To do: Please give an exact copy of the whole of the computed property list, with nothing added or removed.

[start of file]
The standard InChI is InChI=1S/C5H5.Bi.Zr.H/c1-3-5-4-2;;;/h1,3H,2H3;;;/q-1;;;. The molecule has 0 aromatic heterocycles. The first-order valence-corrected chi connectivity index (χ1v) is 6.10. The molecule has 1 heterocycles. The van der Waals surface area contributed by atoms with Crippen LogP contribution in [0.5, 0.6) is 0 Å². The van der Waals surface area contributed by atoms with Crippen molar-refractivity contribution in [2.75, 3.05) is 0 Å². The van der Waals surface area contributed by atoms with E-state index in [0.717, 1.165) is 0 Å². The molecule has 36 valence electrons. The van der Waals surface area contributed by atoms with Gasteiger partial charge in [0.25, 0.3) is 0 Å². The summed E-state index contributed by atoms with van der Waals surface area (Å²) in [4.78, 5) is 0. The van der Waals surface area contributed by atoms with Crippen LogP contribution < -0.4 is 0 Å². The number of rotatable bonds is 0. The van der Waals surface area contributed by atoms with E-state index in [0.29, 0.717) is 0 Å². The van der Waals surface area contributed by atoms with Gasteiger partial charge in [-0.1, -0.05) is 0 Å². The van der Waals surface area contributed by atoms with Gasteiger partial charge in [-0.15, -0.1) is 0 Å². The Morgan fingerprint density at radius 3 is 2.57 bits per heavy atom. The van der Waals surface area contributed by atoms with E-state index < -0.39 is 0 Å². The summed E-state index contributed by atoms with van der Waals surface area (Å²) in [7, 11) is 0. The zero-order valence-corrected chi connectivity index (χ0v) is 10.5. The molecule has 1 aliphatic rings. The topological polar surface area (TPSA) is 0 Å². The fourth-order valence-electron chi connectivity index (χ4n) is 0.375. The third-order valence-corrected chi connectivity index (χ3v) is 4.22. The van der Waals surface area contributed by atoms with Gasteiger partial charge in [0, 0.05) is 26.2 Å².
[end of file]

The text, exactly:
The standard InChI is InChI=1S/C5H5.Bi.Zr.H/c1-3-5-4-2;;;/h1,3H,2H3;;;/q-1;;;. The molecule has 0 aromatic heterocycles. The first-order valence-corrected chi connectivity index (χ1v) is 6.10. The molecule has 1 heterocycles. The van der Waals surface area contributed by atoms with Crippen LogP contribution in [0.5, 0.6) is 0 Å². The van der Waals surface area contributed by atoms with Crippen molar-refractivity contribution in [2.75, 3.05) is 0 Å². The van der Waals surface area contributed by atoms with E-state index in [0.717, 1.165) is 0 Å². The molecule has 36 valence electrons. The van der Waals surface area contributed by atoms with Gasteiger partial charge in [0.25, 0.3) is 0 Å². The summed E-state index contributed by atoms with van der Waals surface area (Å²) in [4.78, 5) is 0. The van der Waals surface area contributed by atoms with Crippen LogP contribution < -0.4 is 0 Å². The number of rotatable bonds is 0. The van der Waals surface area contributed by atoms with E-state index in [0.29, 0.717) is 0 Å². The van der Waals surface area contributed by atoms with Gasteiger partial charge in [-0.1, -0.05) is 0 Å². The van der Waals surface area contributed by atoms with Gasteiger partial charge in [-0.15, -0.1) is 0 Å². The Morgan fingerprint density at radius 3 is 2.57 bits per heavy atom. The van der Waals surface area contributed by atoms with E-state index < -0.39 is 0 Å². The summed E-state index contributed by atoms with van der Waals surface area (Å²) in [7, 11) is 0. The zero-order valence-corrected chi connectivity index (χ0v) is 10.5. The molecule has 1 aliphatic rings. The topological polar surface area (TPSA) is 0 Å². The fourth-order valence-electron chi connectivity index (χ4n) is 0.375. The third-order valence-corrected chi connectivity index (χ3v) is 4.22. The van der Waals surface area contributed by atoms with Gasteiger partial charge in [0, 0.05) is 26.2 Å².